If you fetch the data from any
ContentProvider in your application, the most likely scenarios are:
- You’re absolutely clueless and fetch the data on UI thread.
- You’re using an
- Your app crashes on screen orientation change.
- You block the screen orientation, because you googled this “solution” on StackOverflow.
- You wrote error prone boilerplate code to detach and reattach the
AsyncTaskfrom the Activity.
- You are using
ContentProvider is probably not the only type of asynchronous operations you perform. You might want to access
SharedPreferences, read a file or query a web API. In that case you need
Loader<SomeOtherDataThanCursor>, but implementing one correctly is a bit tricky.
I’ll walk you through the entire process of understanding how the Loaders work, implementing a sane base class for your Loaders, implementing
CursorLoader with all issues fixed and extending it to allow multiple notification Uris. It’ll be a long post so grab a cup of your favourite beverage.
Loader should do three things:
- Load data in background thread.
- Cache the loaded data, so you won’t reload it after screen orientation change.
- If applicable, monitor the data source and reload the data when necessary.
The Loader class itself doesn’t provide any mechanism for loading the data in background thread. You either have to implement this yourself, or you can subclass the
AsyncTaskLoader. This covers the first point on our requirements list.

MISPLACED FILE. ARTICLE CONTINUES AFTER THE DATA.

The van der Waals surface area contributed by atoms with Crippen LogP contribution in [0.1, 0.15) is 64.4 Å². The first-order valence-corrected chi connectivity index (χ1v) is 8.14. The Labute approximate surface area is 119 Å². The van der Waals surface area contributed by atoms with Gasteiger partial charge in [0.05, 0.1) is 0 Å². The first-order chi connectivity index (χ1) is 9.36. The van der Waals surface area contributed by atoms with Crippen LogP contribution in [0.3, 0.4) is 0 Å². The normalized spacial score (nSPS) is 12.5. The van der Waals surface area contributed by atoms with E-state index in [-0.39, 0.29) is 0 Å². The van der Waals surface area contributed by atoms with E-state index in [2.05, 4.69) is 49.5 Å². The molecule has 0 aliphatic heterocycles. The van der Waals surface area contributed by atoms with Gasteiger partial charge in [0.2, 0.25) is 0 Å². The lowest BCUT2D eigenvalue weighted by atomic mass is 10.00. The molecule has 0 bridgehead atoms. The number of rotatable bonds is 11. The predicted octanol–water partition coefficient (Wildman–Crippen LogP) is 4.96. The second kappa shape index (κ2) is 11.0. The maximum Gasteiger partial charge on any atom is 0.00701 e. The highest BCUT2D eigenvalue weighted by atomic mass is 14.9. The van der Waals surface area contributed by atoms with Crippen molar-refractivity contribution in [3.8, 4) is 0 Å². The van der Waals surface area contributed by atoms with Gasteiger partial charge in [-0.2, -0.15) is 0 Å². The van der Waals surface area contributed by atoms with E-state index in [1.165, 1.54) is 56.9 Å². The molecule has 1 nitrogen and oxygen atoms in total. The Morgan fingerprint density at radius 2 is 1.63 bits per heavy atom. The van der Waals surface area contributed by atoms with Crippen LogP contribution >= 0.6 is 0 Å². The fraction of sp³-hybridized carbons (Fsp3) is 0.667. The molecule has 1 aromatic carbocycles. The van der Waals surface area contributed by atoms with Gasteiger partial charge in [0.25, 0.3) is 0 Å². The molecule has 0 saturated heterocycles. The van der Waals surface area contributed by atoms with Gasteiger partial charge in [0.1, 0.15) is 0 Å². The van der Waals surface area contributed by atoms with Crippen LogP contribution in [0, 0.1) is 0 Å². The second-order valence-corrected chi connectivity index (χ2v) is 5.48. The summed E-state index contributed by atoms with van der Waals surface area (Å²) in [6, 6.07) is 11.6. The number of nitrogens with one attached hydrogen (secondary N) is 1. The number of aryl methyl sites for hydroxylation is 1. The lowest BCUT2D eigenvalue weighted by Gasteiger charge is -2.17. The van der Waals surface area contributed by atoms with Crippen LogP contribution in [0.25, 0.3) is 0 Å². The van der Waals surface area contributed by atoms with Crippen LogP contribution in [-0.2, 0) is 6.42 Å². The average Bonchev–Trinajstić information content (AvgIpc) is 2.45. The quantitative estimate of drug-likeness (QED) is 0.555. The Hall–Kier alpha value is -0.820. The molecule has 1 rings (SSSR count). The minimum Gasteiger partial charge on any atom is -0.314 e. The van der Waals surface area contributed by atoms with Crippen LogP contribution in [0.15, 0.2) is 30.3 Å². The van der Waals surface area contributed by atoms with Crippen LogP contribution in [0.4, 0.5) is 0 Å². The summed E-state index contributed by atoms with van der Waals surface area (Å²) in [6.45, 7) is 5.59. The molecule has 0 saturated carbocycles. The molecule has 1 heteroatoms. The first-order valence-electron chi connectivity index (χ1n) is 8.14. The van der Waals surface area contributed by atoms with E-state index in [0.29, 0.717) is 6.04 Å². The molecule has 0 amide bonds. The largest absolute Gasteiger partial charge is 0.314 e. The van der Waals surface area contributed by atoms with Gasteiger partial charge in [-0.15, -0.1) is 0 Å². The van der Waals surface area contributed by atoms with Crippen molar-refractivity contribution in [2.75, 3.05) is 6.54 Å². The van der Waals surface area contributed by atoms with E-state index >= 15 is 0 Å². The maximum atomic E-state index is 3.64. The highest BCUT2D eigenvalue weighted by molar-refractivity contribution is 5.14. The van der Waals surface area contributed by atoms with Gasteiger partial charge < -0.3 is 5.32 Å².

The 2nd point is not handled by
AsyncTaskLoader. In fact the
AsyncTaskLoader is far from being fully functional, for example this perfectly reasonable looking implementation won’t work:
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A good starting point for creating either
CursorLoader implementation or LoaderCustom.java from SDK samples. Here’s the common part of these two implementations, which provides all necessary boilerplate for loading and caching the data:
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Why this class is not provided by the framework is a mystery to me, but hey, that’s just one more thing you have to know when coding for Android platform. Now you can write your custom Loader like this:
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But why do we need all that code? The key to understanding the Loaders is understanding the expected Loader’s behaviour in different states: started, stopped, abandoned and reset. Upon entering each state, the appropriate callback is executed:
onStartLoading: the Loader was created and should either load the data or return cached data.
onStopLoading: the Loader should keep the cached data and monitor the data source for changes, but it shouldn’t load the data. This happens for example when users presses home button from your app.
onAbandoned: someone restarted the Loader. New instance of this Loader was created in
onCreateLoadercallback in your
Activity/whatever and loads new data. The abandoned Loader should keep the data until the new Loader loads and delivers it’s data. There is no point of monitoring data source or reloading the data in abandoned Loader – the data will be loaded by the new instance. When new Loader delivers it’s data this Loader will be reset.
onReset: the data previously loaded by this Loader are no longer used and should be cleaned up. This Loader might be started again, so make sure you clean up also any old state in your Loader implementation.
AsyncTaskLoader provides additional callback:
onCancelled: called after data loading when it turns out that this data is no longer needed, for example when the
onLoadInBackgroundwas cancelled. In this callback you should take care of releasing resources.
Since the releasing resources should be also performed in
onReset callback and in our deliverResults implementation, our AbstractLoader class provides handy